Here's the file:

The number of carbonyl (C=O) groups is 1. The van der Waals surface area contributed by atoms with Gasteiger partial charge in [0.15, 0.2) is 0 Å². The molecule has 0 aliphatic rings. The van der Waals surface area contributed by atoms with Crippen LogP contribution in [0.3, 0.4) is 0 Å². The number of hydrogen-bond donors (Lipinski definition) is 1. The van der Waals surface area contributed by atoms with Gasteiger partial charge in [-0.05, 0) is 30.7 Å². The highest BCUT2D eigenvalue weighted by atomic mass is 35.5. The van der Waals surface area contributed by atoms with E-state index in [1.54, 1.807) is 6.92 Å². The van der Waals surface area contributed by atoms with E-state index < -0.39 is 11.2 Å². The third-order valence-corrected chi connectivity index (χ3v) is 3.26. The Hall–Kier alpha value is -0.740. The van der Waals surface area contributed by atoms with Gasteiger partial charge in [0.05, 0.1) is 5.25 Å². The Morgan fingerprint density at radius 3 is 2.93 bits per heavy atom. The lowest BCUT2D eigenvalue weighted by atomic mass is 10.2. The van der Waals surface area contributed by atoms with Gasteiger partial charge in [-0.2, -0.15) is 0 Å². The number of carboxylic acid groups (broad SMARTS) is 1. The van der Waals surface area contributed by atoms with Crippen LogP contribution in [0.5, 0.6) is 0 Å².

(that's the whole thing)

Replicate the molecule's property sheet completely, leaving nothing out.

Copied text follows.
The number of carbonyl (C=O) groups is 1. The van der Waals surface area contributed by atoms with Gasteiger partial charge in [0.15, 0.2) is 0 Å². The molecule has 0 aliphatic rings. The van der Waals surface area contributed by atoms with Crippen LogP contribution in [0.3, 0.4) is 0 Å². The number of hydrogen-bond donors (Lipinski definition) is 1. The van der Waals surface area contributed by atoms with Gasteiger partial charge in [-0.05, 0) is 30.7 Å². The highest BCUT2D eigenvalue weighted by atomic mass is 35.5. The van der Waals surface area contributed by atoms with E-state index in [1.54, 1.807) is 6.92 Å². The van der Waals surface area contributed by atoms with E-state index < -0.39 is 11.2 Å². The third-order valence-corrected chi connectivity index (χ3v) is 3.26. The Hall–Kier alpha value is -0.740. The van der Waals surface area contributed by atoms with Gasteiger partial charge in [0.05, 0.1) is 5.25 Å². The Morgan fingerprint density at radius 3 is 2.93 bits per heavy atom. The lowest BCUT2D eigenvalue weighted by atomic mass is 10.2. The van der Waals surface area contributed by atoms with Gasteiger partial charge in [-0.2, -0.15) is 0 Å². The number of carboxylic acid groups (broad SMARTS) is 1. The van der Waals surface area contributed by atoms with Crippen LogP contribution in [0.5, 0.6) is 0 Å².